Primary adrenal insufficiency is life threatening and can present alone or in combination with other comorbidities. Here, we have described a primary adrenal insufficiency syndrome and steroid-resistant nephrotic syndrome caused by loss-of-function mutations in sphingosine-1-phosphate lyase (SGPL1). SGPL1 executes the final decisive step of the sphingolipid breakdown pathway, mediating the irreversible cleavage of the lipid-signaling molecule sphingosine-1-phosphate (S1P). Mutations in other upstream components of the pathway lead to harmful accumulation of lysosomal sphingolipid species, which are associated with a series of conditions known as the sphingolipidoses. In this work, we have identified 4 different homozygous mutations, c.665G>A (p.R222Q), c.1633_1635delTTC (p.F545del), c.261+1G>A (p.S65Rfs*6), and c.7dupA (p.S3Kfs*11), in 5 families with the condition. In total, 8 patients were investigated, some of whom also manifested other features, including ichthyosis, primary hypothyroidism, neurological symptoms, and cryptorchidism.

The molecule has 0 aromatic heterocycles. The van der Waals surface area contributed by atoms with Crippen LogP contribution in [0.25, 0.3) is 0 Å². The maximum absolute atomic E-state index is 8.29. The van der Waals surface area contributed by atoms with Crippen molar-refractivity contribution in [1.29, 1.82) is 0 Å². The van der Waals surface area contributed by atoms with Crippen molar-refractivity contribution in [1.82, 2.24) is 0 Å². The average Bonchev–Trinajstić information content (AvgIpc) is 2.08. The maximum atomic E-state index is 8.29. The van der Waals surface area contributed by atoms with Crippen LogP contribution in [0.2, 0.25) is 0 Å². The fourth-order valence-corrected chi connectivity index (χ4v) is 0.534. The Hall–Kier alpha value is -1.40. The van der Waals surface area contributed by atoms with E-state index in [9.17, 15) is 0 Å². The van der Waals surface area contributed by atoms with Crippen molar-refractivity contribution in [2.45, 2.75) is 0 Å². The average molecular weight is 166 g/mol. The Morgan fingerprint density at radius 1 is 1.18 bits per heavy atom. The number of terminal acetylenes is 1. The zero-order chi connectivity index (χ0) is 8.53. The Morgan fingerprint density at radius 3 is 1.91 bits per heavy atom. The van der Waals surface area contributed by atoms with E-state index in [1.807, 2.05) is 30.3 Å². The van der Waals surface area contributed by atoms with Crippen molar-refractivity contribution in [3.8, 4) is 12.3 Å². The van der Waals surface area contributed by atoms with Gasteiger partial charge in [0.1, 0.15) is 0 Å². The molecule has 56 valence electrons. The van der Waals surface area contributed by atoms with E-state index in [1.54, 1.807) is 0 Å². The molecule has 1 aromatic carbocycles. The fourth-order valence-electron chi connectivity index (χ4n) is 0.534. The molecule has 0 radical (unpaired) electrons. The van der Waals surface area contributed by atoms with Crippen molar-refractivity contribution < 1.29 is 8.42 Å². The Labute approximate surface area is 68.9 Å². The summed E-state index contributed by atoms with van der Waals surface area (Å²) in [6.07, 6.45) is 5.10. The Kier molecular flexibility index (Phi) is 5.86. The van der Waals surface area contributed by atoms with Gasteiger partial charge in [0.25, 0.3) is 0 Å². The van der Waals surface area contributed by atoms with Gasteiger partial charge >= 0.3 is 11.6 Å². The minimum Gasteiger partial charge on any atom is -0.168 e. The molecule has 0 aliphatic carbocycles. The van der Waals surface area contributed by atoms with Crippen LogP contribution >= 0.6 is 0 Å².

Rathi Prasad, Irene Hadjidemetriou, Avinaash Maharaj, Eirini Meimaridou, Federica Buonocore, Moin Saleem, Jenny Hurcombe, Agnieszka Bierzynska, Eliana Barbagelata, Ignacio Bergadá, Hamilton Cassinelli, Urmi Das, GOSgene, Ruth Krone, Bulent Hacihamdioglu, Erkan Sari, Ediz Yesilkaya, Helen L. Storr, Maria Clemente, Monica Fernandez-Cancio, Nuria Camats, Nanik Ram, John C. Achermann, Paul P. Van Veldhoven, Leonardo Guasti, Debora Braslavsky, Tulay Guran, Louise A. Metherell
Pedigrees of kindreds 1 to 5 where all affected individuals manifested PAI, with or without SRNS, and were positive for mutations in
Black symbols indicate individuals with PAI alone, half-filled in green indicate those who additionally had steroid-resistant nephrotic syndrome, and green indicate those with SRNS alone. All affected individuals were homozygous for the indicated mutations (patients sequenced have been numbered from 1 to 8), and parents were heterozygous (those sequenced denoted by gray symbols). Mutations for patients 2, 3, and 5 were identified by WES and the remainder by Sanger sequencing of